SAPPHIREBEAR15 Jun 26, 2012

Howie Kemp: [From Trailer]
[to Ramona]
Howie Kemp: We saw your underpants!

SAPPHIREBEAR15 Jun 26, 2012

Beezus: [From Trailer]
[to Ramona]
Beezus: Every princess needs a little sparkle.

SAPPHIREBEAR15 Jun 26, 2012

Bob Quimby: [From Trailer]
[to Ramona]
Bob Quimby: Why don't we draw the longest picture ever?

SAPPHIREBEAR15 Jun 26, 2012

Beezus: [From Trailer] Ramona, you're your own person. You don't care about coloring inside the lines.
Ramona Quimby: It really depends on the picture.

SAPPHIREBEAR15 Jun 26, 2012

Mrs. Meacham: [From Trailer]
[to Ramona]
Mrs. Meacham: I hope you are enjoying third grade. You may be here for a while.

SAPPHIREBEAR15 Jun 26, 2012

Henry Huggins: [From Trailer] But, she keeps you on your toes.
Beezus: You are so welcome to borrow her for, like, ten years.


Add a Comment
Jul 11, 2017

I Like the main character of this book because she says things funnily. I think that Ramona is really brave and funny when she throws her shoe at the big mean dog on her way to school. Ramona is also very unique how she make her paper owl look very wise. I got mad at Susan when she copies Ramona's owl and gets all the credit. I don't like how Ramona's teacher is kind of unfair. In conclusion I think that you should definitely read this book if you want to laugh.

"Ramona the Brave" is about Ramona facing challenges, but she can make it! - Kathleen, age 10

Jul 11, 2015

A great book

Jun 29, 2015

I didn't know there was any other books about Ramona. Definitely going to give it a try.

i ove the books

SAPPHIREBEAR15 Jun 26, 2012

very enjoyable for the whole readers!!!!!!!!!!!!!!!!!!!!!!!!!!!!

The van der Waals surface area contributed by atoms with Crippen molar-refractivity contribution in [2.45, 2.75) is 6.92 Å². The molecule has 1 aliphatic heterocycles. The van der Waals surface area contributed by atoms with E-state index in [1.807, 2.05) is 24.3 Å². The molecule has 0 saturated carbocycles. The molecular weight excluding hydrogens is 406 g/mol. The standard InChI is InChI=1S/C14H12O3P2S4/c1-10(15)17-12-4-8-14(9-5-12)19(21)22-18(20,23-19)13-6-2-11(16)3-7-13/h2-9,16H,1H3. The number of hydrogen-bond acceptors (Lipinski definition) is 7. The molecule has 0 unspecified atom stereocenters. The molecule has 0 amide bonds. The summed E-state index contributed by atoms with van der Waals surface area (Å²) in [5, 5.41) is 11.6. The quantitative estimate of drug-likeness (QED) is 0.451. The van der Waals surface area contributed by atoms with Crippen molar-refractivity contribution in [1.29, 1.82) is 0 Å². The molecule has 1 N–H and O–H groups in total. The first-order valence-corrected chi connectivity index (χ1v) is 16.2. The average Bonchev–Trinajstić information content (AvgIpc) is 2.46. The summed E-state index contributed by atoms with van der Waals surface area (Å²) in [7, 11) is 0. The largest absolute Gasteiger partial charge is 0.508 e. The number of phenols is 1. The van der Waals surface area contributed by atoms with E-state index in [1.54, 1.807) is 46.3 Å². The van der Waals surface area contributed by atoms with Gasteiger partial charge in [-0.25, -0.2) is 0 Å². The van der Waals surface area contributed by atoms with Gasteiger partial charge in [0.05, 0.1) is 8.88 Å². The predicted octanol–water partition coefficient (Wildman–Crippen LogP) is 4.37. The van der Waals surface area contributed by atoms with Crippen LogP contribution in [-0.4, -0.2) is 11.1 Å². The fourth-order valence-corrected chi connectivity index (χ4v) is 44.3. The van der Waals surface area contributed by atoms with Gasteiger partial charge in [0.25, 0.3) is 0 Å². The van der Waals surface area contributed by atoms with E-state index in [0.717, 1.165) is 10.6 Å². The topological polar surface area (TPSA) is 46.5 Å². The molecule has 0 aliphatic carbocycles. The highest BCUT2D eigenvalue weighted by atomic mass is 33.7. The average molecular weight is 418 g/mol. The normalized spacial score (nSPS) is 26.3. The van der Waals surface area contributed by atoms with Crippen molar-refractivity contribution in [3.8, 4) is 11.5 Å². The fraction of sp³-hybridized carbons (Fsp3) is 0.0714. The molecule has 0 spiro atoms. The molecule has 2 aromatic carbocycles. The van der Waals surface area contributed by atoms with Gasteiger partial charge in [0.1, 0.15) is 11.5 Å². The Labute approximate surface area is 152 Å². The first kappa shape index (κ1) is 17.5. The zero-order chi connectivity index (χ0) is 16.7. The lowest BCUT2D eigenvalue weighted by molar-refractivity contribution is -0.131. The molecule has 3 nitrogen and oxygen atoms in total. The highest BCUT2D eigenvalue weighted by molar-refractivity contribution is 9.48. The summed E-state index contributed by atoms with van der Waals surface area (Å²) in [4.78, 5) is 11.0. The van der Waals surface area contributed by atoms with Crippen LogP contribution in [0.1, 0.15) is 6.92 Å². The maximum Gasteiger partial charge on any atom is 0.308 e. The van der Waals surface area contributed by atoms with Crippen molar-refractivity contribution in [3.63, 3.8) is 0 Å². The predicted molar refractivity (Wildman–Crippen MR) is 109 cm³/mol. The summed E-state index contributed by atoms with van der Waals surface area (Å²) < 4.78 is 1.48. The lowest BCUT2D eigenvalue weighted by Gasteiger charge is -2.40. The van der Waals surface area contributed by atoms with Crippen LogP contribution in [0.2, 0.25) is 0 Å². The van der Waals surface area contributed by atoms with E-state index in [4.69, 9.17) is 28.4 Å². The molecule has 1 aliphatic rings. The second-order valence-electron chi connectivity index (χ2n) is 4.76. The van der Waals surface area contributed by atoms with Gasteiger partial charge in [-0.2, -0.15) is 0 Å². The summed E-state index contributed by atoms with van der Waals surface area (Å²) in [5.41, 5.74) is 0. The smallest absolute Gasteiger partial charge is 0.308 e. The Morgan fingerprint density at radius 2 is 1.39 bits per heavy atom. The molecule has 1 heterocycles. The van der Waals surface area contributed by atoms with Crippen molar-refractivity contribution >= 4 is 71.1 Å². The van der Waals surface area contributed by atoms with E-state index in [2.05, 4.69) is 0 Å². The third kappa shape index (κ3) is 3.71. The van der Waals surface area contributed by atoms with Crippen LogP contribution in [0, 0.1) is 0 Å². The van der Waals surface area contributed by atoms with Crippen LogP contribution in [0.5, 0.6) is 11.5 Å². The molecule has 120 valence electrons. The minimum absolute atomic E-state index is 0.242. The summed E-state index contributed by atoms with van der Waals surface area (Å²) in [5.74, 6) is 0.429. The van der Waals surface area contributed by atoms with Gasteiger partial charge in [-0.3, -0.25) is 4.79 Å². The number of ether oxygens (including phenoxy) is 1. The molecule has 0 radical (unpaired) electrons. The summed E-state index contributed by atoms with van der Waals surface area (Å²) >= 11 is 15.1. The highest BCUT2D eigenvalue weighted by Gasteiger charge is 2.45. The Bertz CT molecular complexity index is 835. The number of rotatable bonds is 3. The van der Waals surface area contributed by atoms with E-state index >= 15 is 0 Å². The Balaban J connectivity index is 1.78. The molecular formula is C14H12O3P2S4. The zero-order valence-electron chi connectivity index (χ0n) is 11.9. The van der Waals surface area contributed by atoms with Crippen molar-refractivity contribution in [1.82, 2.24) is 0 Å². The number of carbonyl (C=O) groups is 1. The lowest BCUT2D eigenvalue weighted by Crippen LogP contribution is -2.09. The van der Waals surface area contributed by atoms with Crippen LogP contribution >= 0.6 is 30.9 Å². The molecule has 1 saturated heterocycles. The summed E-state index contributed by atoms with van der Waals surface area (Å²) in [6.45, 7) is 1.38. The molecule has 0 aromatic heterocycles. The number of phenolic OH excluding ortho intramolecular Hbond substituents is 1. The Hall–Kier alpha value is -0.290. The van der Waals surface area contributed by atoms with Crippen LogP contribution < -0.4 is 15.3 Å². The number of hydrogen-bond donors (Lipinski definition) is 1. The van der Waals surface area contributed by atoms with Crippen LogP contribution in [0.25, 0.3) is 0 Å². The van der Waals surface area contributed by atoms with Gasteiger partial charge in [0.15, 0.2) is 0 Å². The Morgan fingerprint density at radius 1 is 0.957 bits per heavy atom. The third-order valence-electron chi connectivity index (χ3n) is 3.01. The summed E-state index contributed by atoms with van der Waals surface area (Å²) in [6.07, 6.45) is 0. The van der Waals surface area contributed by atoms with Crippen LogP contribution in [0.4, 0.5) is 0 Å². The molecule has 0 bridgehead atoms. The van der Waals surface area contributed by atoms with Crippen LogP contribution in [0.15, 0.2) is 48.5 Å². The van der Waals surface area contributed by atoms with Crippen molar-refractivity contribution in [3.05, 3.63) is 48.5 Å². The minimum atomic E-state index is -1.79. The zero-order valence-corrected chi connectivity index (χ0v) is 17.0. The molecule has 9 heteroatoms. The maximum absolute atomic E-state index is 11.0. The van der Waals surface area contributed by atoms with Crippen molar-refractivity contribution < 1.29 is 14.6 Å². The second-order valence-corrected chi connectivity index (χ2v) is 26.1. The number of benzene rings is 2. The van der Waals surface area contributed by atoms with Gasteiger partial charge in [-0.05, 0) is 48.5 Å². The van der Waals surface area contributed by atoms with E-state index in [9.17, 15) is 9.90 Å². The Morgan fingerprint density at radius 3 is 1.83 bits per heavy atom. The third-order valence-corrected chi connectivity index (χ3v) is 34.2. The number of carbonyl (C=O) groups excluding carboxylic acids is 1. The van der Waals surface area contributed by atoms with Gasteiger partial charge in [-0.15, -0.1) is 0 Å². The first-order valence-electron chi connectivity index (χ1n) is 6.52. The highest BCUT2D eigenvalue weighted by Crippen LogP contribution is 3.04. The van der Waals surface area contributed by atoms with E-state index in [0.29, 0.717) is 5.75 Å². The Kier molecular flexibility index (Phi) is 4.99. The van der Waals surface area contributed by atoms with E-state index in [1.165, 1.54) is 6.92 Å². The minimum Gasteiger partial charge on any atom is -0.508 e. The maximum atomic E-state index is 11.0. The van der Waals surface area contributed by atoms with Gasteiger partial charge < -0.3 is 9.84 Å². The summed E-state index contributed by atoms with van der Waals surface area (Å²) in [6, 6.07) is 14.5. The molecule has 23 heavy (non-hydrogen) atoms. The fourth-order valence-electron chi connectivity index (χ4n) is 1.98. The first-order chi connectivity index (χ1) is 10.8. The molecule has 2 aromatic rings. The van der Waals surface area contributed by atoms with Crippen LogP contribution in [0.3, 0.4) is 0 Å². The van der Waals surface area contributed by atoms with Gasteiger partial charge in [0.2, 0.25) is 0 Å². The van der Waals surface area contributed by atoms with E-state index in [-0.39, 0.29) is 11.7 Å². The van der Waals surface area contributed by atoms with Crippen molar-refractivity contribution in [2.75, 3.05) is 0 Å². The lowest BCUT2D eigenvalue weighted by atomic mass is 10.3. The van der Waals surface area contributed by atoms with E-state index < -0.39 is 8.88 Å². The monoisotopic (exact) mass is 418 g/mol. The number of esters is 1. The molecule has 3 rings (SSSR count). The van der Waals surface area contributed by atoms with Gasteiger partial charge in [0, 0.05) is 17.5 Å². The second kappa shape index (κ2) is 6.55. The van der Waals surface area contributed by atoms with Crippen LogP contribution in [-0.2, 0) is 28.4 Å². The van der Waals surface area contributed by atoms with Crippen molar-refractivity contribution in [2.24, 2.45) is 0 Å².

Mar 21, 2012

Yeah. I felt sorry for Beezus in the beginning. Ramona is really funny but she can get really annoying when she wants her way. Her parents would need to be really strict with her so she can grow up to be obedient so she won't have to throw tantrums ALL the time! But I still love these Ramona books because I love her imagination.

Jul 19, 2011

When Ramona yells "Guts!" you will laugh out loud.


Add Age Suitability
Jan 29, 2019

blue_cat_14016 thinks this title is suitable for 5 years and over

Mar 03, 2016

violet_pony_769 thinks this title is suitable for 8 years and over

Jul 17, 2015

black_rabbit_207 thinks this title is suitable for All Ages

violet_dog_2245 Jul 23, 2012

violet_dog_2245 thinks this title is suitable for 8 years and over

Jul 15, 2012

blue_bird_951 thinks this title is suitable for All Ages


Add a Summary
SAPPHIREBEAR15 Jun 26, 2012

Summer is coming to an end. Ramona has spent most of it with her friend Howie Kemp, pounding old bricks into dust in a game called Brick Factory. Brick Factory makes Ramona feel powerful, something that doesn't happen very often since she is the youngest in her family. Ramona longs to be brave and grown-up, so when some boys tease her older sister about her name Ramona sticks up for her and gives them a lecture. She's crushed to realize that instead of considering her a hero, Beezus is embarrassed and angrier at Ramona than the boys. Why can't everyone see that she is trying so hard to grow up?